Against my best efforts I am unable to give an objective review of Girls’ Album. Thus this piece has been relegated “opinion” and should be read as such.
Where to start...
The good news is that of the albums I’ve reviewed so far from the top 50 of 2009, this is the first disappointing listen I’ve happened upon. It might be my affinity for pop music and polished production that keeps me from tolerating Album, but it might also be that this release is just a sloppy mess. I admit that low-fi isn’t my thing and that I put the utmost importance in a vocal performance that is musical, but even when lead singer Christopher Owens is in tune he sounds lazy and drugged. Again, I realize this is part of the mystique of such a record but I can’t in good conscience consider this album as one of 2009s best when it sounds like a ruination of true music.
A little more than a year ago I wrote about my growing taste for indie music in an opinion article that focused on critics’ increased fondness for indie styles. Along with making the point that pop music tends to elicit a stronger positive or negative response than said indie rock, I contend that for indie music to be taken seriously it must still be music. Meaning it still needs to have melody, song structure, and musicianship. Girls fall short in only one of my criteria here, but they fall drastically short. Album contains pockets of brilliant melody and withholds pop formatted songwriting throughout, but the musicianship is just short of terrible.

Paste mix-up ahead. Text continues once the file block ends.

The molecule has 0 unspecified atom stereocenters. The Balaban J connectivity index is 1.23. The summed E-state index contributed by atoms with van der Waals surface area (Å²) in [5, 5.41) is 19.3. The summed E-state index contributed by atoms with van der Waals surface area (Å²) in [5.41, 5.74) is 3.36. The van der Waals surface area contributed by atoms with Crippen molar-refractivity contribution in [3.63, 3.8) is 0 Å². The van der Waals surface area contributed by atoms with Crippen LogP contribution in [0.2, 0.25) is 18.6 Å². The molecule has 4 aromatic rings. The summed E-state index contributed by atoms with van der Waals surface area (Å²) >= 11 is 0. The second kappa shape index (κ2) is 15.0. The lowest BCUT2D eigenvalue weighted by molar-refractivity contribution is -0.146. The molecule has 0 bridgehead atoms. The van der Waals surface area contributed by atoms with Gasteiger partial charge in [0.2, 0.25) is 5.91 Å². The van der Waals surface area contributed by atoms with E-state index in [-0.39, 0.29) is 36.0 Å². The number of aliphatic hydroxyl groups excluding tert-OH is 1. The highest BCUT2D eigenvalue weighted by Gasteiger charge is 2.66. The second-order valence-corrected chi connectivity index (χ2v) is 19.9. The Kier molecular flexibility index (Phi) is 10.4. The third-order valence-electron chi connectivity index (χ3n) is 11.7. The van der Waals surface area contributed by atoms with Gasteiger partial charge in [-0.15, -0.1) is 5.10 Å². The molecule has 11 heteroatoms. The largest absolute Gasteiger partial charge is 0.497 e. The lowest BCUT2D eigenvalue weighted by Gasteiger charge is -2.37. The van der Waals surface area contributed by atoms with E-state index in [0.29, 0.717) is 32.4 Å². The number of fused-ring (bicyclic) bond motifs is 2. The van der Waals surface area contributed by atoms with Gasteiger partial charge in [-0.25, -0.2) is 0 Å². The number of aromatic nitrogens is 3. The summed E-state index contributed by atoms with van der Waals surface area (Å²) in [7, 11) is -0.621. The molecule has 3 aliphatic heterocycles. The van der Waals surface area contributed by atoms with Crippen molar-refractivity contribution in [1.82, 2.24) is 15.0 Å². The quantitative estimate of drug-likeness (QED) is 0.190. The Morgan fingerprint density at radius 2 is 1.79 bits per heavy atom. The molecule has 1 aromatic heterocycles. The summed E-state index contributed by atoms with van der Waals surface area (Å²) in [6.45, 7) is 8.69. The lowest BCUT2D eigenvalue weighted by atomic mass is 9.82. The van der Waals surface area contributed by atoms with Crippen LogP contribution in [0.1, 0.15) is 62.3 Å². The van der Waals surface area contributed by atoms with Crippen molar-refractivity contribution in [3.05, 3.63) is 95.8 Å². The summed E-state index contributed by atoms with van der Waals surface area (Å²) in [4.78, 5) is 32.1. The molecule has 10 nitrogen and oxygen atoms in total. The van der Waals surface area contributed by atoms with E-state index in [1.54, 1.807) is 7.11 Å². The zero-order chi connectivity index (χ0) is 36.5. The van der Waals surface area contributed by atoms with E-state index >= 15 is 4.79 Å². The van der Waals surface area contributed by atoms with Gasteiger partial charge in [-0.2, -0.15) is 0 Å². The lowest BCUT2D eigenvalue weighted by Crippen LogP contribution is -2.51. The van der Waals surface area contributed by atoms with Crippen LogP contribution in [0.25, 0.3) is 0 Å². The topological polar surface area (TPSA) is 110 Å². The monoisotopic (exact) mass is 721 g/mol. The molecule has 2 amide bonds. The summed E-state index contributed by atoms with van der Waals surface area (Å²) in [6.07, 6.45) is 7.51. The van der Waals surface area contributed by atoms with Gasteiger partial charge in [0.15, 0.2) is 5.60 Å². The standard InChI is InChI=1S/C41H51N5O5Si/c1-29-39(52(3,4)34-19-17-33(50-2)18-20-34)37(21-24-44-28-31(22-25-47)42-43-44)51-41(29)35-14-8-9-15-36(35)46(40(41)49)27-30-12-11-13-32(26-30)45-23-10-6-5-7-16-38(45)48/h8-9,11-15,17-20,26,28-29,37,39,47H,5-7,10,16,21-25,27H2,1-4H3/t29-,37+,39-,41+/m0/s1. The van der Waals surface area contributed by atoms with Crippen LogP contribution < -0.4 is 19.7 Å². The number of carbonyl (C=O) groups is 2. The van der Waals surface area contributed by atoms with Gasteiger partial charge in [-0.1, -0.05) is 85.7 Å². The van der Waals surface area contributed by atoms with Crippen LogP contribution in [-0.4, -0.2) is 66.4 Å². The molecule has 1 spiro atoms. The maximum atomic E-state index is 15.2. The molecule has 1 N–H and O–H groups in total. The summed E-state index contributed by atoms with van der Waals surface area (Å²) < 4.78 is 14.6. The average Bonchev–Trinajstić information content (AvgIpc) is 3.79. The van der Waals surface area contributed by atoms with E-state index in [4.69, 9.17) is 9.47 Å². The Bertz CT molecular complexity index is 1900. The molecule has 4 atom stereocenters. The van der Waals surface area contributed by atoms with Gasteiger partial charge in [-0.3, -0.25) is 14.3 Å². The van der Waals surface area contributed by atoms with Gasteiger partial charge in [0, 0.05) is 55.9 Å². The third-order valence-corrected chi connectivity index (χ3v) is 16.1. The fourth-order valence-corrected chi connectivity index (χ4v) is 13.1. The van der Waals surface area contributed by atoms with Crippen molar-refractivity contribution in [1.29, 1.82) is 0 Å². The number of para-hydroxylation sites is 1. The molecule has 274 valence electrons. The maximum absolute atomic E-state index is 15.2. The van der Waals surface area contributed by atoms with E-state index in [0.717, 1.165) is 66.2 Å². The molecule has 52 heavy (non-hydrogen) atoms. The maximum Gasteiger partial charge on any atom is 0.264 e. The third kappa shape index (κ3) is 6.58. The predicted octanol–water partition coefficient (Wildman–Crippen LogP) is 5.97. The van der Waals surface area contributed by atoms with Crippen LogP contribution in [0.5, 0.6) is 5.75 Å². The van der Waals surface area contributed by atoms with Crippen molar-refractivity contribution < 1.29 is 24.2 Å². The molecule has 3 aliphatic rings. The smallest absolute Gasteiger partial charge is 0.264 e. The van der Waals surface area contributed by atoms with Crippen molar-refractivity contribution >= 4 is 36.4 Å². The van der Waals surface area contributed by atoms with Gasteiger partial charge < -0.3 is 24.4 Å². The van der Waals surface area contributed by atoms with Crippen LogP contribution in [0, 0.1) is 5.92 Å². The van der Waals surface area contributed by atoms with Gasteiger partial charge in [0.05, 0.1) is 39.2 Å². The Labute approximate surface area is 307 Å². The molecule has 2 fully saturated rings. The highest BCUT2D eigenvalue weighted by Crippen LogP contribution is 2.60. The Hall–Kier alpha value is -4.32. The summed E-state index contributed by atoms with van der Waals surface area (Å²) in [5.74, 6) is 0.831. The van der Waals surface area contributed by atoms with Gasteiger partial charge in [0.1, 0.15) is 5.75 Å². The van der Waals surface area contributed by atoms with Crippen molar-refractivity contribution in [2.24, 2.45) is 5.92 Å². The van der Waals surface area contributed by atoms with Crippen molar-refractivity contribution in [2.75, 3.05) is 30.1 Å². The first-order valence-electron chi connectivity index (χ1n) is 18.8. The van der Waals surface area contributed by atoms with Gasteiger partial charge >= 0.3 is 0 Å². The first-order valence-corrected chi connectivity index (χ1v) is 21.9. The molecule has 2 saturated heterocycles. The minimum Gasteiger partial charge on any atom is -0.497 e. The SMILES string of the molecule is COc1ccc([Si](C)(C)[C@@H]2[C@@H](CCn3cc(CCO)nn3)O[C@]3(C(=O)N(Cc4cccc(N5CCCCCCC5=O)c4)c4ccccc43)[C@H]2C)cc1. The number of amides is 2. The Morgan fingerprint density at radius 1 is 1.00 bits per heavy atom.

At times the ambiance is quite attractive, complete with ethereal passages and classic melodies. Yet as a complete album there isn’t really much going on here besides the insensible impulses of a haunted man. If there is one thing on which critics seem to hinge their opinions of Album it’s that Owens’ back-story makes this record compelling. I must argue that the typical music consumer doesn’t much care about back-story. For the most part, people want music to connect them with what they’re experiencing or to elevate them from a state in which they wish to escape. For some, Girls’ Album might have the power to do this. But if it is only at the dispensing of the songwriters’ back-story that such a connection can be appreciated than clearly something musical is lacking. We shouldn’t need all the history and circumstance (as heartbreaking as Owens’ story is) to appreciate an album.